|Publication number||US4287740 A|
|Application number||US 05/941,703|
|Publication date||Sep 8, 1981|
|Filing date||Sep 12, 1978|
|Priority date||Sep 12, 1978|
|Publication number||05941703, 941703, US 4287740 A, US 4287740A, US-A-4287740, US4287740 A, US4287740A|
|Original Assignee||Rockwell International Corporation|
|Export Citation||BiBTeX, EndNote, RefMan|
|Patent Citations (7), Referenced by (25), Classifications (11)|
|External Links: USPTO, USPTO Assignment, Espacenet|
This invention relates to titanium alloy parts which are subjected to high surface stresses in use. More specifically, this invention relates to a method of treatment of such parts during their manufacture which will have the result of increased fatigue life. The invention is useful in the manufacture of titanium alloy parts in which high stresses are developed in and adjacent to the surface. Typical parts and devices which develop such high surface stresses in use are connecting rods, springs and spring devices, spring wire, torque rods, drive shafts, and the like. Such parts are increasingly being manufactured from titanium alloys because of the weight savings.
During the manufacturing of titanium alloy springs, such parts are subjected to aging or other heat treatment. Due to the reactive nature of titanium alloys, such treatments result in surface oxidation. In the present state of the art, the titanium parts are subjected to a nitric acid pickling process to descale the oxidation products. However, it has been found that the acid pickling process is detrimental to the part surface conditions as it preferentially attacks the alpha particles at the grain boundaries in beta-titanium alloys, such as Ti-13V-11Cr-3Al and Ti-8Mo-8V-2Fv-3Al. The attacked grain boundaries act as notches and fatigue cracks initiate at these sites. Also, during the pickling process, hydrogen is picked up, which causes hydrogen embrittlement or hydride formation in certain titanium alloys.
U.S. Pat. No. 3,516,874 to Maker, et al., discloses a method for increasing the fatigue life of the metal part by subjecting it to the steps of electrolytic polishing and shot peening. Electrolytic polishing consists essentially in the removal of the exterior striae by immersing the part in a suitable electrolytic bath in which the part constitutes the anode. This is substantially different from abrasive cleaning where the part surface is blasted with abrasive particles of a specified size and material at a predetermined blast pressure. Further, it has been found that the patented process is not suitable for titanium alloy parts since hydrogen is picked up (which causes hydrogen-embrittlement) and there is a preferential attack or dissolution of alpha-phase in betatitanium alloys. Further, there is a tendency for titanium alloys to anodize during electropolishing. These problems are overcome with the present abrasive cleaning technique which also produces a compressive stress state at the surface which considerably increases the fatigue crack nucleation time. Other advantages over electropolishing are that the present technique is simpler, cheaper, and avoids the part size constraints required by use of an electropolishing tank.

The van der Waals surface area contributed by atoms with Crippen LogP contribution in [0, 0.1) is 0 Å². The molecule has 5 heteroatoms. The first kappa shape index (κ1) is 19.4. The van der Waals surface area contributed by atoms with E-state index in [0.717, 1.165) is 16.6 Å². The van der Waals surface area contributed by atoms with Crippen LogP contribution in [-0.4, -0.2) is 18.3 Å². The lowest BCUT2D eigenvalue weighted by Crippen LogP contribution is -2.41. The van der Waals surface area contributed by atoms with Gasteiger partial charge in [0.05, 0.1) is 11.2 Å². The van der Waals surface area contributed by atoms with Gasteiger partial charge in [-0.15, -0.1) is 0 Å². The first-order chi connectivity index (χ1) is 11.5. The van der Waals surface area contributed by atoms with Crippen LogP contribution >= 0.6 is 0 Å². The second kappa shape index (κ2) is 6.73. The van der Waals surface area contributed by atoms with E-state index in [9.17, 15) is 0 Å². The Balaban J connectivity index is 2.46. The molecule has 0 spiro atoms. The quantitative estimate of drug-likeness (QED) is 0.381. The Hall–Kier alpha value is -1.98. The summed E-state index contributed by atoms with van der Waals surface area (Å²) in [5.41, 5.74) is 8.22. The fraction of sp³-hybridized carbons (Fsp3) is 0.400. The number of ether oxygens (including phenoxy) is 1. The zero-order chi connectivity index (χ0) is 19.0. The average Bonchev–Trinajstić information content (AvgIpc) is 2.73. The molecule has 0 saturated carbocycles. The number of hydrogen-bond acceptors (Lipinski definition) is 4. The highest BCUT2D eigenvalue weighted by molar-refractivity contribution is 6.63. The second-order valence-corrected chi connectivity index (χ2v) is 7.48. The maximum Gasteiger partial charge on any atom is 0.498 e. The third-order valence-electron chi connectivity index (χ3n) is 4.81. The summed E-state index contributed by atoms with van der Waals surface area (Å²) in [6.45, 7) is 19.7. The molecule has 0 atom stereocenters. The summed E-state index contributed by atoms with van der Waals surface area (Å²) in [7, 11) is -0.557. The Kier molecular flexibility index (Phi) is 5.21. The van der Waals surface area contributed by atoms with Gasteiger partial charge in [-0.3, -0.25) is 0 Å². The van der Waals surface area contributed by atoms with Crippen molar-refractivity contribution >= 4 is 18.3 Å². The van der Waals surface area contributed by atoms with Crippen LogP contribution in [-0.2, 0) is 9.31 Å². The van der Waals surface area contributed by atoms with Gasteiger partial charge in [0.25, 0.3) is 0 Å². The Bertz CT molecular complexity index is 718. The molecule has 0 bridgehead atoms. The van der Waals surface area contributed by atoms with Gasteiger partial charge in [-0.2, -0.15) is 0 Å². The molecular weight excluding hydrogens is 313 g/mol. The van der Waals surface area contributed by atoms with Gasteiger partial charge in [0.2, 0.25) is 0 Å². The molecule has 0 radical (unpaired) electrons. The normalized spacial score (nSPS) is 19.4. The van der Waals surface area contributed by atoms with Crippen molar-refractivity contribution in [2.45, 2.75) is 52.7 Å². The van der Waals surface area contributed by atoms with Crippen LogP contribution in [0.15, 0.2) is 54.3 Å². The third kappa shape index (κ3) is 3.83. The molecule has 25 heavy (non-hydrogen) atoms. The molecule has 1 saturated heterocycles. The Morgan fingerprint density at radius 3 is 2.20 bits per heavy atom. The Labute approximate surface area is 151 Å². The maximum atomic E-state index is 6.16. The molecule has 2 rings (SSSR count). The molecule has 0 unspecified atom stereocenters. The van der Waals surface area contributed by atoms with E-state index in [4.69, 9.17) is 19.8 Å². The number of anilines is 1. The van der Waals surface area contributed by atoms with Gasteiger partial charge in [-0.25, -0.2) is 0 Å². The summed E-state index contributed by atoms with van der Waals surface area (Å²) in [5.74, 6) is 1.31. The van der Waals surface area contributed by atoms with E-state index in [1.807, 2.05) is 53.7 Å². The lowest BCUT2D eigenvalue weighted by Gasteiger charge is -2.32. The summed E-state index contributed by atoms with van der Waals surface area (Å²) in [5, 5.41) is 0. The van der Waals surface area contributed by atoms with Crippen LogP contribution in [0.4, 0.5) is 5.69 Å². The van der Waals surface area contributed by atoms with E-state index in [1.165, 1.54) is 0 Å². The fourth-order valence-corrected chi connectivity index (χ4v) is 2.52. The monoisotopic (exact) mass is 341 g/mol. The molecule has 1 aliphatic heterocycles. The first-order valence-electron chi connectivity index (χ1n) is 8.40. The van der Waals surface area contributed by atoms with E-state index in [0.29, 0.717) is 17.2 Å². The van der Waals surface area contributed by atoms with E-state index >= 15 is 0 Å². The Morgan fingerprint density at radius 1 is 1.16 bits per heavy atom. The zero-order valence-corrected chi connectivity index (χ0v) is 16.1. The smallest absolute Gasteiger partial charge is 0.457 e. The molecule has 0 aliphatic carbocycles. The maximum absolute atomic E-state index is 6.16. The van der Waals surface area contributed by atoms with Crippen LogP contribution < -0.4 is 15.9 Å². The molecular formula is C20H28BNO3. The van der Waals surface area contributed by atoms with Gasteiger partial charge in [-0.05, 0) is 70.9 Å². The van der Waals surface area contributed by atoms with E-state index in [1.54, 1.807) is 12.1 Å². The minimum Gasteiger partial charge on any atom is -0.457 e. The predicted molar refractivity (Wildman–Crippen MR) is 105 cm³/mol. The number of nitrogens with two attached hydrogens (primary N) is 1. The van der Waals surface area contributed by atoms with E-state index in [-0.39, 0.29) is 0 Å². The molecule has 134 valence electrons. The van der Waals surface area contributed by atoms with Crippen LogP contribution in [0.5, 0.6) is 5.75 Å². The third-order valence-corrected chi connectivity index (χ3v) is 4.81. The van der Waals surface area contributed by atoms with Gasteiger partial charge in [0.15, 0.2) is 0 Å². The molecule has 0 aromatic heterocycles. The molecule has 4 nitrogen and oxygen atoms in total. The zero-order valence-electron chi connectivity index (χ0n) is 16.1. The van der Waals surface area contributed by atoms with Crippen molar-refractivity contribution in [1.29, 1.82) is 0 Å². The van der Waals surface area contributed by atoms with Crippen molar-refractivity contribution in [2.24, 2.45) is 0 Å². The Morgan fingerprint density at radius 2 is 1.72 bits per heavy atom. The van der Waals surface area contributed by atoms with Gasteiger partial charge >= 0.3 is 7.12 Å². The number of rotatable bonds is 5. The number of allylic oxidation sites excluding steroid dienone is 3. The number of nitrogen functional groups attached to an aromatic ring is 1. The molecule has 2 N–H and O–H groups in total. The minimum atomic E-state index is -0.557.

It is, therefore, an object of the present invention to provide a method of improving the fatigue life of titanium alloy parts.
It is another object of this invention to provide a method of improving the fatigue life of titanium alloy parts which substantially eliminates the problems of hydrogen embrittlement and preferential attack on alpha phase in beta titanium alloys.
It is yet another object of the present invention to provide a method of improving the fatigue life of titanium alloy parts which is simple, economical, and not subject to significant part size constraints.
Briefly, in accordance with the invention, there is provided a method for increasing the fatigue life of parts made of a titanium alloy wherein the part is subjected to the steps of abrasive cleaning and shot peening.
In the preferred embodiment, the surface of the titanium alloy part is blasted with particles having a diameter within the range of about 0.0024 to 0.0082 inches at a blast pressure within the range of about 10 to 50 psi in the step of abrasive cleaning.
Other objects and advantages of the invention will become apparent upon reading the following detailed description.
In manufacturing titanium alloy parts, such as coil springs, to which this invention is particularly concerned, oxidation products are produced on the surface of the part during the aging or other heat treatment thereof. The heat treating step is performed to improve the mechanical properties of the part. Conventionally, a nitric acid pickling process is performed to descale the oxidation products from the spring surface. However, this is detrimental to the spring surface conditions as previously described. The problems of the pickling process are over come by the present invention by combining abrasive cleaning and shot peening. While the present process can be used on any titanium alloy parts which are subject to continual high surface stresses, it has been found to be particularly advantageous for coil springs.